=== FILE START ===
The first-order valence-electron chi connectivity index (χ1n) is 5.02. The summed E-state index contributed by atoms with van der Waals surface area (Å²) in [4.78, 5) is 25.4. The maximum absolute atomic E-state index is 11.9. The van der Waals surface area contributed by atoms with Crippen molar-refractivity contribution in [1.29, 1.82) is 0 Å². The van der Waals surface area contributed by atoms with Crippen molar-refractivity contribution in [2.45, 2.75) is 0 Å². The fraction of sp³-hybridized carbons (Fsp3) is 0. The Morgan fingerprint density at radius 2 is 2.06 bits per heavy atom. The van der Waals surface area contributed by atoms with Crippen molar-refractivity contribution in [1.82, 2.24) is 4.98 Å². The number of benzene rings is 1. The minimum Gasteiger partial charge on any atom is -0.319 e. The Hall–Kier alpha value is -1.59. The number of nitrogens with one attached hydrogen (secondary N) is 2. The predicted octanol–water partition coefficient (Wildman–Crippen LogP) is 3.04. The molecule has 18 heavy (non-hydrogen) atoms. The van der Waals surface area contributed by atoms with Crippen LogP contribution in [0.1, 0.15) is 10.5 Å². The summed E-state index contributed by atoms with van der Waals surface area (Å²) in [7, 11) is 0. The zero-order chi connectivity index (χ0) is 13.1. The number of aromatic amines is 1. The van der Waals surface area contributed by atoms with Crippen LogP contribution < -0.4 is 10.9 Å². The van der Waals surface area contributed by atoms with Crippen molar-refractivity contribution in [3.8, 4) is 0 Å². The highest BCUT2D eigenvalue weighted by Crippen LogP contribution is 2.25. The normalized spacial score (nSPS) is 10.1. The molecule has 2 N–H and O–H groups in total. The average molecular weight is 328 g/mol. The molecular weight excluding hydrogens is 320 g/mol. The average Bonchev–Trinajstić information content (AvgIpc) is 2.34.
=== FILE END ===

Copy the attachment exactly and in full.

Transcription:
The first-order valence-electron chi connectivity index (χ1n) is 5.02. The summed E-state index contributed by atoms with van der Waals surface area (Å²) in [4.78, 5) is 25.4. The maximum absolute atomic E-state index is 11.9. The van der Waals surface area contributed by atoms with Crippen molar-refractivity contribution in [1.29, 1.82) is 0 Å². The van der Waals surface area contributed by atoms with Crippen molar-refractivity contribution in [2.45, 2.75) is 0 Å². The fraction of sp³-hybridized carbons (Fsp3) is 0. The Morgan fingerprint density at radius 2 is 2.06 bits per heavy atom. The van der Waals surface area contributed by atoms with Crippen molar-refractivity contribution in [1.82, 2.24) is 4.98 Å². The number of benzene rings is 1. The minimum Gasteiger partial charge on any atom is -0.319 e. The Hall–Kier alpha value is -1.59. The number of nitrogens with one attached hydrogen (secondary N) is 2. The predicted octanol–water partition coefficient (Wildman–Crippen LogP) is 3.04. The molecule has 18 heavy (non-hydrogen) atoms. The van der Waals surface area contributed by atoms with Crippen LogP contribution in [0.1, 0.15) is 10.5 Å². The summed E-state index contributed by atoms with van der Waals surface area (Å²) in [7, 11) is 0. The zero-order chi connectivity index (χ0) is 13.1. The number of aromatic amines is 1. The van der Waals surface area contributed by atoms with Crippen LogP contribution < -0.4 is 10.9 Å². The van der Waals surface area contributed by atoms with Crippen molar-refractivity contribution in [3.8, 4) is 0 Å². The highest BCUT2D eigenvalue weighted by Crippen LogP contribution is 2.25. The normalized spacial score (nSPS) is 10.1. The molecule has 2 N–H and O–H groups in total. The average molecular weight is 328 g/mol. The molecular weight excluding hydrogens is 320 g/mol. The average Bonchev–Trinajstić information content (AvgIpc) is 2.34.